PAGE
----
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Figure 4. “Eat-me” and “don’t-eat-me” signaling molecules CRT, PtdSer and CD47 play a vital role in the uptake of DCP-001. (A) Schematic diagram showing potential receptor/ligand interactions that may contribute to the uptake of DCP-001 by host APCs (imoDCs). (B) To evaluate the role of scavenger receptors in uptake of DCP-001 by host imoDCs, polyinosinic acid (50 µg/mL), anti-CD36 antibody (50 µg/mL), anti-CD204 antibody (50 µg/mL) and anti-LOX-1 antibody (50 µg/mL) were added during the uptake assay. Data are expressed as percentage uptake normalized to control (uptake without any blocking agent or with the relevant isotype control, set at 100%) and as mean of three independent experiments ± SEM. (CE) Apyrase, CRT-specific antibody and purified recombinant annexin V were added in the uptake experiments to investigate the role of ATP, CRT and PtdSer, respectively. Data are expressed as percentage uptake normalized to control (uptake without any blocking agent or with the relevant isotype control, set at 100%) and as mean of three to four independent experiments ± SEM. (F,G) The expression of PtdSer (see also Figure 5), CRT and CD47 on the surface of DCOne cell and DCP-001 was determined by flow cytometry. Data are presented as mean ± SEM of three to six batches of DCOne and DCP-001. (H) Monoclonal antibody specifically targeting CD47 was used to investigate the role of CD47 in preventing uptake of DCOne or DCP-001, using the relevant isotype antibody as control. Data are expressed as mean ± SEM of three to four independent experiments, * p < 0.05, ** p < 0.01, *** p< 0.001 significant difference between indicated groups.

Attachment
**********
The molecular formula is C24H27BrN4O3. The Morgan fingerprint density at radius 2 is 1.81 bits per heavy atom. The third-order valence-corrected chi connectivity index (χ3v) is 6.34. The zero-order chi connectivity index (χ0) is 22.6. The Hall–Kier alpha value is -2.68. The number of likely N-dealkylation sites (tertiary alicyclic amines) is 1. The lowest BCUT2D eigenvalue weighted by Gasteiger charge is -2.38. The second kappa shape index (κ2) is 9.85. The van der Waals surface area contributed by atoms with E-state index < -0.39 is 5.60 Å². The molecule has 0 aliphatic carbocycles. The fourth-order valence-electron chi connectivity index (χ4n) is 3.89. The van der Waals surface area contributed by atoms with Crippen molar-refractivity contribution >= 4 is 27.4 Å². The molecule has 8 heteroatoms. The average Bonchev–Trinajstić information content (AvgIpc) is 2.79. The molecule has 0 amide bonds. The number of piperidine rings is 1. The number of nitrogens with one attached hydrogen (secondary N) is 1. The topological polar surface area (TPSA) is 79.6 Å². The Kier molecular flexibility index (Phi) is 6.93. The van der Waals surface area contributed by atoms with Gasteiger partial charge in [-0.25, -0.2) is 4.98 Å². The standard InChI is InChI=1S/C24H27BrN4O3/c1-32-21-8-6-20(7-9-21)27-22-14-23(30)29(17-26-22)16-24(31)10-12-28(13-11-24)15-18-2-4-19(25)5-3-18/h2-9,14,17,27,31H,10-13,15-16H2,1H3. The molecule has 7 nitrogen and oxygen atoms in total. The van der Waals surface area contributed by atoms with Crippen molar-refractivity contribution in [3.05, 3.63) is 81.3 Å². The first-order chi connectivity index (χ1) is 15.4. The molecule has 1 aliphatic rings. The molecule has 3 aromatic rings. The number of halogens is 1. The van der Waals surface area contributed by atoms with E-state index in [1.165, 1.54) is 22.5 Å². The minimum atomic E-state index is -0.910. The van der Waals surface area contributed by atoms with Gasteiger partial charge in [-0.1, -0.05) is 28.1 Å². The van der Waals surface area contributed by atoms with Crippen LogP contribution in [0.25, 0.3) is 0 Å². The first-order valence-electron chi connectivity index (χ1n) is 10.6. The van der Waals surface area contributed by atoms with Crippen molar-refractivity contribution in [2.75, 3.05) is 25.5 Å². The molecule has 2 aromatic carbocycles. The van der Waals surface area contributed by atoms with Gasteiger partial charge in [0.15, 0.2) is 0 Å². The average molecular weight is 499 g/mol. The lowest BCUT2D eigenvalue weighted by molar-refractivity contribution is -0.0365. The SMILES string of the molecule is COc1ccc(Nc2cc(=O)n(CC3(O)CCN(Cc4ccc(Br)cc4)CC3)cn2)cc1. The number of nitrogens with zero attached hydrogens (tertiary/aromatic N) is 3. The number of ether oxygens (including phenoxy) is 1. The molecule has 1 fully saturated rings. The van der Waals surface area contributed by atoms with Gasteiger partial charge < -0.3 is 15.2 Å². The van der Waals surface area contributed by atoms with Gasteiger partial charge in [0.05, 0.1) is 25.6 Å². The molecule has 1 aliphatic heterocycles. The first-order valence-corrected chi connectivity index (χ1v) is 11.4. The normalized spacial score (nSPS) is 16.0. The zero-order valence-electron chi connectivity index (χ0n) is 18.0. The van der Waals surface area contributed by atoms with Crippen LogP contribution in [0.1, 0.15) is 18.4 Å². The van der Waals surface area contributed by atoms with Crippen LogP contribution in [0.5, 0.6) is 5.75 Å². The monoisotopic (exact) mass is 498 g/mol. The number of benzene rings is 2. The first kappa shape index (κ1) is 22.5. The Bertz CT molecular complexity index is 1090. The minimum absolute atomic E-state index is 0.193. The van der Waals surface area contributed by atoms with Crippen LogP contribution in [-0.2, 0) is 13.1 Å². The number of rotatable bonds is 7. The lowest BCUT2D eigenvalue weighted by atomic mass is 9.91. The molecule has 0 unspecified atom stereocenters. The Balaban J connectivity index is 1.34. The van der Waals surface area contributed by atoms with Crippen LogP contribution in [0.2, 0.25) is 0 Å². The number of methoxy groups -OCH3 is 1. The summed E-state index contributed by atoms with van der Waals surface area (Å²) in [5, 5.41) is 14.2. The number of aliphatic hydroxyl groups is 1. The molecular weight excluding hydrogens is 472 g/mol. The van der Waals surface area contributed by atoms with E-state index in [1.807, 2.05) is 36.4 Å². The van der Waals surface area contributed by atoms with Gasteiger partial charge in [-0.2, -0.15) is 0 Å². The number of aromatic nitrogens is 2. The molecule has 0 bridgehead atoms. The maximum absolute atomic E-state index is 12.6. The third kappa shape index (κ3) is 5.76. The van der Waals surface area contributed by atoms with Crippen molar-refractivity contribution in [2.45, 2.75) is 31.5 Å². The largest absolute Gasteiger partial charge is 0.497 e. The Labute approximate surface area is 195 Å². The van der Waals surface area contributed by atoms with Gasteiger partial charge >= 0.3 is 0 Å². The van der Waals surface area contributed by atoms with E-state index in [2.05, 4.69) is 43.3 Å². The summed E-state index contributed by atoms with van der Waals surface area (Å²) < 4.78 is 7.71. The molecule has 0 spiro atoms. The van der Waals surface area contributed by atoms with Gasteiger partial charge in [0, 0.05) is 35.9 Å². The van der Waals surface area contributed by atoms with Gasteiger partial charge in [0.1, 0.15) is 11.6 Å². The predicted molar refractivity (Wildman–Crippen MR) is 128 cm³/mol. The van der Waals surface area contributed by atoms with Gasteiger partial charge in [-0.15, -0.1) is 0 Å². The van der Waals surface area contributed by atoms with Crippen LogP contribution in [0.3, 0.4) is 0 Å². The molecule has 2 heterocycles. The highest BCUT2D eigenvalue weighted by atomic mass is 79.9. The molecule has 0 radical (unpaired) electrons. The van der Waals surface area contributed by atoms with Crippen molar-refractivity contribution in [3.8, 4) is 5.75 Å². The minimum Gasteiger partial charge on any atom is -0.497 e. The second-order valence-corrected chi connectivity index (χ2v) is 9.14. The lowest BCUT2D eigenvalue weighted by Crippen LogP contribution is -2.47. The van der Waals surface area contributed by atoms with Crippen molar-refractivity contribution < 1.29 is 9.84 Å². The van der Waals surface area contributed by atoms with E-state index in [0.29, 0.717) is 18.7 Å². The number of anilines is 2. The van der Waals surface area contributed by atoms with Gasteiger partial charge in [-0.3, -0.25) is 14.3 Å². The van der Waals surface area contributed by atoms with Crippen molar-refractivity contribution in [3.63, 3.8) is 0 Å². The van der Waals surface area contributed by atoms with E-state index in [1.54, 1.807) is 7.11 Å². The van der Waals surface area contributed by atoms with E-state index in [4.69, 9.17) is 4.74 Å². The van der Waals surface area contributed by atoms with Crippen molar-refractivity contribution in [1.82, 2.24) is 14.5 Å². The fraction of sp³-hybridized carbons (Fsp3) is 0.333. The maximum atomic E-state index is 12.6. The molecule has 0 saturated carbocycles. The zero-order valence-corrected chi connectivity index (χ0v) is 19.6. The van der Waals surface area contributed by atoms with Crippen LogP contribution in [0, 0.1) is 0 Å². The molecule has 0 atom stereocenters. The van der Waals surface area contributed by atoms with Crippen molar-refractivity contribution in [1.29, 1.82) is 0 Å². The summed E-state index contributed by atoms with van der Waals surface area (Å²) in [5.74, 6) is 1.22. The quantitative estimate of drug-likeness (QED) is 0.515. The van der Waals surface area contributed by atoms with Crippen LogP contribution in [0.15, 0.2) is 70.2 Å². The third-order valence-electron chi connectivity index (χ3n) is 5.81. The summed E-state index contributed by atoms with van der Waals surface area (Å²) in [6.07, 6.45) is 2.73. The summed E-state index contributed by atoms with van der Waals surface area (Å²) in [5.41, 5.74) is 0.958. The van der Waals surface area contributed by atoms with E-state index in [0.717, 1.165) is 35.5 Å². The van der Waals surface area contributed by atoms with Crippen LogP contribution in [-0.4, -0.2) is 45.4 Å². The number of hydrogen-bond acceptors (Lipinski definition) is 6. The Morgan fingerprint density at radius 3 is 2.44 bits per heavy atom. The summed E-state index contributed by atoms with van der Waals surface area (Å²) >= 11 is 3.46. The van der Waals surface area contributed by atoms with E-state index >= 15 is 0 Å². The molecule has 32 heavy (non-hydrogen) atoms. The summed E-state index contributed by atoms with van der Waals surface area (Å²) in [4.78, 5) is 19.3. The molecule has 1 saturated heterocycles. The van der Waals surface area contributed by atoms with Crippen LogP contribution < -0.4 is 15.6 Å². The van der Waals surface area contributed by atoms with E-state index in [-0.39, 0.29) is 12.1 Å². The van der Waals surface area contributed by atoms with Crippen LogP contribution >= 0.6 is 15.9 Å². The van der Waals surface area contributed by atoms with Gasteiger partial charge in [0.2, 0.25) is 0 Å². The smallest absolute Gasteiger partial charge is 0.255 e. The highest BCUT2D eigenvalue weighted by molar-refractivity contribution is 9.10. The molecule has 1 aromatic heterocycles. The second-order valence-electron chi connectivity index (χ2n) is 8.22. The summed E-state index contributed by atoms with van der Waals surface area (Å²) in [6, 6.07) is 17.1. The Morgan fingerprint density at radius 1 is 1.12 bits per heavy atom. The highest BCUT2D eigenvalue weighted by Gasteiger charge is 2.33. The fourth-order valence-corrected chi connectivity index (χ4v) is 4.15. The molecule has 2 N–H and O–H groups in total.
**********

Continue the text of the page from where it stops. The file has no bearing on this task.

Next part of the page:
Figure 4. “Eat-me” and “don’t-eat-me” signaling molecules CRT, PtdSer and CD47 play a vital role in the uptake of DCP-001. (A) Schematic diagram showing potential receptor/ligand interactions that may contribute to the uptake of DCP-001 by host APCs (imoDCs). (B) To evaluate the role of scavenger receptors in uptake of DCP-001 by host imoDCs, polyinosinic acid (50 µg/mL), anti-CD36 antibody (50 µg/mL), anti-CD204 antibody (50 µg/mL) and anti-LOX-1 antibody (50 µg/mL) were added during the uptake assay. Data are expressed as percentage uptake normalized to control (uptake without any blocking agent or with the relevant isotype control, set at 100%) and as mean of three independent experiments ± SEM. (CE) Apyrase, CRT-specific antibody and purified recombinant annexin V were added in the uptake experiments to investigate the role of ATP, CRT and PtdSer, respectively. Data are expressed as percentage uptake normalized to control (uptake without any blocking agent or with the relevant isotype control, set at 100%) and as mean of three to four independent experiments ± SEM. (F,G) The expression of PtdSer (see also Figure 5), CRT and CD47 on the surface of DCOne cell and DCP-001 was determined by flow cytometry. Data are presented as mean ± SEM of three to six batches of DCOne and DCP-001. (H) Monoclonal antibody specifically targeting CD47 was used to investigate the role of CD47 in preventing uptake of DCOne or DCP-001, using the relevant isotype antibody as control. Data are expressed as mean ± SEM of three to four independent experiments, * p < 0.05, ** p < 0.01, *** p< 0.001 significant difference between indicated groups.